By Betsy Washington, Northern Neck Chapter
Partridge-berry (Mitchella repens) is a handsome evergreen vine that creeps along the ground reaching only 2” high. Its long trailing stems can reach 12” long but it develops roots at nodes along the stem wherever it touches the ground, creating large dense colonies. Widespread across eastern North America, it ranges from Canada south to Florida and Texas. In Virginia, it occurs in every county and is commonly found in both dry and moist acidic forests, along stream banks and on hummocks in bottomland forests.
The small, ovate to nearly round leaves are glossy dark green and only ½“ long with smooth margins and a distinctive white to creamy midrib. They are arranged opposite each other along the stems forming an eye-catching pattern. In May and June, the small white fragrant tubular flowers open at the tips of stems. Each flower is only ½” across with four flaring lobes; the inside and edges of the lobes are fringed with fine white hairs giving the flowers a fuzzy look. These lovely flowers are “twinned” — occurring in pairs and are fused at the base and sharing a single calyx and ovary. Both flowers must both be pollinated in order to produce a single glossy red berry.
These attractive berries ripen in late summer and fall and often persist through the winter until spring. While not always abundant, they give a powerful punch of bright color in the depths of winter and are especially handsome nestled against the lustrous evergreen leaves. Interestingly, partridge-berry has two different types of flowers. The first type has a short pistil (the female reproductive structure) surrounded by long stamens (male reproductive parts), while the second type has a long pistil surrounded by short stamens. Bumblebees are the principal pollinator of partridge-berry and the two types of flowers ensure that partridge-berry is not self-pollinated. Both flowers must be pollinated to obtain the single berry.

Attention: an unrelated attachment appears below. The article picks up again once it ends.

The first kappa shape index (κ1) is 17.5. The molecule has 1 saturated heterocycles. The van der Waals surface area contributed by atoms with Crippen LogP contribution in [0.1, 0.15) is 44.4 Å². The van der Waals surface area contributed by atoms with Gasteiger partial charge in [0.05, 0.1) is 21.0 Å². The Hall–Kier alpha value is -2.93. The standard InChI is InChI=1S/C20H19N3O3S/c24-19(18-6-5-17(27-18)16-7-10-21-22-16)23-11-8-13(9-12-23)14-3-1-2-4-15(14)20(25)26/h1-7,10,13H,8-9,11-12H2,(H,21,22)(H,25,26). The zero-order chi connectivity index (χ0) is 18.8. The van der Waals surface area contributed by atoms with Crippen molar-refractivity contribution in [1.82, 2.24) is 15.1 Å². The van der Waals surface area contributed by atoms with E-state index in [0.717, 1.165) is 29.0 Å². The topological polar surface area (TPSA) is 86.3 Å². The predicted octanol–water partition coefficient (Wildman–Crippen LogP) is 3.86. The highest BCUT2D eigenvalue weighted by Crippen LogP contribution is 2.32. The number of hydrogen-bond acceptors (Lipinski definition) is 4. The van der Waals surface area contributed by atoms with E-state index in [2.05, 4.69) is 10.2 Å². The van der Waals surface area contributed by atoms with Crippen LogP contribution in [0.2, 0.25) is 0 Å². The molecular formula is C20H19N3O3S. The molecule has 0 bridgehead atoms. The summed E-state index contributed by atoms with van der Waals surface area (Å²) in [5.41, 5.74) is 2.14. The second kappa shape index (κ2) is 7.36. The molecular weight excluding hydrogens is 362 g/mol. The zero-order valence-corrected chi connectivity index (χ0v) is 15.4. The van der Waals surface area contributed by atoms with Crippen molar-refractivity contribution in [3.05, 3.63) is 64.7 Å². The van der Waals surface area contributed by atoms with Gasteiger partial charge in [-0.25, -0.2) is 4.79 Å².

This diminutive groundcover has been admired and used for centuries. Accordingly it has over 30 common names, including: Twin Berry, Two-eyed Berry, and Oneberry. These refer to the fact that Partridge-berry bears a pair of fragrant, white flowers — twins that produce a single berry. If you look closely you can notice two bright red dimples on each berry (drupe) where the flowers were attached to the single ovary. You have probably already guessed from its common name that partridges and a variety of gamebirds such as Wild Turkeys, Bobwhite, Ruffed Grouse and the extinct passenger pigeon eat the fruit and disperse the seeds. Small mammals such as Red Fox, Chipmunks, Eastern Skunk, Raccoons, and White footed mice also eat the fruit. The glossy red berries (drupes) are rather bland and tasteless but with a hint of cranberry, and tend to persist through much of the winter, creating a feast for winter-weary eyes and for wildlife in late winter when other food is scarce.
Native Americans and early colonists used partridge-berry to treat a variety of ailments such as an aid for childbirth. Infusions made from the roots and stems were used to treat rheumatism, back pain, and dysentery. Today it is best enjoyed while walking through some of our woodlands or as a dainty groundcover in shady gardens.
Partridge-berry is handsome throughout the year, with its glossy red fruit often persistent through the winter followed by its pristine white flowers in late spring. It is seldom bothered by pests and makes a delightful trouble-free low groundcover in in our gardens, preferring rich organic soils in dappled to heavy shade and acidic soils. Although it spreads fastest in rich organic soils, it tolerates dry, acidic soils and heavy shade. While slow to establish, it can eventually form a handsome dense creeping groundcover that can cover several yards in a woodland garden. Partridge-berry also makes excellent groundcover under shrubs and small trees, in rock gardens, around ponds, streambanks, and on hummocks in bottomland forests. Partridge-berries are difficult to grow from seed but are easy to divide or to root stem cuttings to increase plantings and often available for purchase in nurseries. (See the VNPS Native Plant Nursery List)
Partridge-berry, Mitchella repens, was named by Carl Linnaeus in honor of his friend, Dr. John Mitchell (1711-1768), an early physician and botanist from Lancaster, Virginia. This darling little evergreen groundcover has a long and illustrious history, as well as plenty of charm and adaptability.
Invite this dainty charmer into your woodland garden and be prepared to be enchanted throughout the year!
Partridge-berry was the Northern Neck Native Plant Society February 2022 Plant of the Month, and the VNPS 2012 Wildflower of the Year.